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Thomson Reuters Examines Highly Cited Research in Bioterrorism

PHILADELPHIA and LONDON, May 18 /PRNewswire/ -- The Healthcare and Science business of Thomson Reuters today announced the results of a study assessing influential research in bioterrorism from 1999 to 2008. The findings appear in the May/June issue of Science Watch ( and are based on more than 12,000 bioterrorism-related papers published in Thomson Reuters-indexed journals during this time period.

Science Watch ranked the top 25 institutions by both total citations and citation impact (average citations per paper). The United States accounts for 23 of the top 25 institutions in both total citations and citation impact. The U. S. Army took the top spot in total citations with an impressive 9,637 citations to its researchers' work. The U. S. Centers for Disease Control and Prevention ranked second with 6,912 citations, and Johns Hopkins University with 5,006 citations ranked third.

U. S. institutions also led the pack in citation impact, a measure of average citations per published paper. The Institute for Genomic Research had an impact of 62.64 and the New York City Department of Health had an impact of 57.06. Claiming the third spot was the Imperial College of London with an impact of 31.55.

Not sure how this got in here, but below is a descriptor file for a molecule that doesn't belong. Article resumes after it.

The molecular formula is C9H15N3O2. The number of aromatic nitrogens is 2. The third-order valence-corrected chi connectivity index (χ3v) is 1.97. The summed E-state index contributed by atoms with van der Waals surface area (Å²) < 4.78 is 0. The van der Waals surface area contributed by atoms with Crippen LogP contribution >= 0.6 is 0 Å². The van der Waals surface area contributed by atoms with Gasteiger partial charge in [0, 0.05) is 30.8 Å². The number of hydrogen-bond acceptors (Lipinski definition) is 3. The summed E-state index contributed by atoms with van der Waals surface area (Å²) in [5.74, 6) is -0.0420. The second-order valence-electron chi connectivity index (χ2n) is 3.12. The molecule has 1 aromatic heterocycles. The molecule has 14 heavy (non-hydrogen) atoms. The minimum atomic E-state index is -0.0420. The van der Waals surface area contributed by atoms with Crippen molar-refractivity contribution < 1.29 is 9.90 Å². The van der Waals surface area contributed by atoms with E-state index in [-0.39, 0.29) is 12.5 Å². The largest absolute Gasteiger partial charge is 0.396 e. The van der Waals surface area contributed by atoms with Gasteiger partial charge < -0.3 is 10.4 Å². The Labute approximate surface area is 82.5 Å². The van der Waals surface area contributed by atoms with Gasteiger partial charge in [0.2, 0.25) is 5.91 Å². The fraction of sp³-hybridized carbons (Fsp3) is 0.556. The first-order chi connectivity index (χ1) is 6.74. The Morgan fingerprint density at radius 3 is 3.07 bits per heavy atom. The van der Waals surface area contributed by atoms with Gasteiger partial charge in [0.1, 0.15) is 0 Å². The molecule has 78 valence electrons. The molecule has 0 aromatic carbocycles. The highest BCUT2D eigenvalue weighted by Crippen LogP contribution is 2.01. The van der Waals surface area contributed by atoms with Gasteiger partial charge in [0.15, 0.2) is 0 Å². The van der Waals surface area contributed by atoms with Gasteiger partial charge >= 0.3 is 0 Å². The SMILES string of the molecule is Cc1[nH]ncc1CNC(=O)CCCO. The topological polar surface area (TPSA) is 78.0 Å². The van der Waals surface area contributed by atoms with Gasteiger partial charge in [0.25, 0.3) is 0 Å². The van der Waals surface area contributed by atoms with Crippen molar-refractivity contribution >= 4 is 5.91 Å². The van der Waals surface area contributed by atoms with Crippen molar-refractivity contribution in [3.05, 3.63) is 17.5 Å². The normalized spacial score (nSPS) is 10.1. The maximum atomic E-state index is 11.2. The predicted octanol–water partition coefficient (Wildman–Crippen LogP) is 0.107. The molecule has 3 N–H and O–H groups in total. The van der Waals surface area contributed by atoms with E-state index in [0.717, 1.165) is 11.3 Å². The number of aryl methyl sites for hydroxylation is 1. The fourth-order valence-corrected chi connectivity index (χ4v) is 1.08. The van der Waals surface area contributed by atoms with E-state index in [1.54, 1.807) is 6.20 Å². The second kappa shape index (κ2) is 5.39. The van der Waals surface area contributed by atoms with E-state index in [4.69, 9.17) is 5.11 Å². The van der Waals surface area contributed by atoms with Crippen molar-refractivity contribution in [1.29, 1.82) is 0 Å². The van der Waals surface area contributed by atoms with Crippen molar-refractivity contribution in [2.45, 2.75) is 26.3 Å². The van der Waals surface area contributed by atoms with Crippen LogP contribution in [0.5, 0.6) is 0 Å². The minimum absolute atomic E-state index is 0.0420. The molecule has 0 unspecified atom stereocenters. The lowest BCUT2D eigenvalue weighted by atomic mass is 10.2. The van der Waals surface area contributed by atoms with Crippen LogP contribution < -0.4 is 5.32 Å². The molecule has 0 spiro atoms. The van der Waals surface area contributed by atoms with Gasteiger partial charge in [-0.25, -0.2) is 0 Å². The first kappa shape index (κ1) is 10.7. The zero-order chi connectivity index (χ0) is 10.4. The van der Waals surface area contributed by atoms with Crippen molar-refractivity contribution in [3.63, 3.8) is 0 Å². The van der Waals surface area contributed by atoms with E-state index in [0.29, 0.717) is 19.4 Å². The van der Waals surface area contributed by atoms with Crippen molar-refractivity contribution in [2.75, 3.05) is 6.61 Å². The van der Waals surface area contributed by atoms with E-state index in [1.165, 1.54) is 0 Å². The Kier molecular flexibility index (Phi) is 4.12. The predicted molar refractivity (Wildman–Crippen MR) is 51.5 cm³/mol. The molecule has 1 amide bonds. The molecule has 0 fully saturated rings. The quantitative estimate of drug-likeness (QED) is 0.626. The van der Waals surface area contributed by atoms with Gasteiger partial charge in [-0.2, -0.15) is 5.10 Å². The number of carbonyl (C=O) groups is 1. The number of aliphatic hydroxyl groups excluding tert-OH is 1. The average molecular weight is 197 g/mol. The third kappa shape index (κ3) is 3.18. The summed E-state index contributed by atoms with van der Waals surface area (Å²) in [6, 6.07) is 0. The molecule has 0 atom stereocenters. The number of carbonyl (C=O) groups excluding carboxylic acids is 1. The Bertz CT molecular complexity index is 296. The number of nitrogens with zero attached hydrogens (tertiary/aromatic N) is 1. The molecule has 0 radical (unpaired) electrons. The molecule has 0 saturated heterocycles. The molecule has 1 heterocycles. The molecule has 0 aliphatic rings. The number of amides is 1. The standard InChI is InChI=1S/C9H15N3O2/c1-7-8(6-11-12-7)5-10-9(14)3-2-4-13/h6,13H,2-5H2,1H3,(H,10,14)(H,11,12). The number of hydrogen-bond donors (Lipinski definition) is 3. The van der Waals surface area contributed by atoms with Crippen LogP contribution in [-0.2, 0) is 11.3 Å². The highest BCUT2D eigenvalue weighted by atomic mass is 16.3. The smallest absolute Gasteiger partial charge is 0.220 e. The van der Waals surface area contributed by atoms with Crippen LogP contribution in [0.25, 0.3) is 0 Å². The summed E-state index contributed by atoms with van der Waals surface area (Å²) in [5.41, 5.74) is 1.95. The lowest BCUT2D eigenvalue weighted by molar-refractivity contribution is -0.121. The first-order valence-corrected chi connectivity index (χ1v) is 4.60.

The most cited bioterrorism paper was published in 2001, regarding the causative agent of plague, Yersinia pestis; this paper has been cited nearly 500 times. The second most cited paper, entitled "Anthrax," was published two years before anthrax-tainted mail killed five people in 2001; this paper has now been cited more than 400 times. The third most-cited paper, published in 1999 and garnering more than 375 citations, discusses the use of smallpox as a biological weapon.

For the complete rankings of total citations and citation impact in the bioterrorism field, as well as a rundown of the most cited individual bioterrorism researchers during the time period, visit

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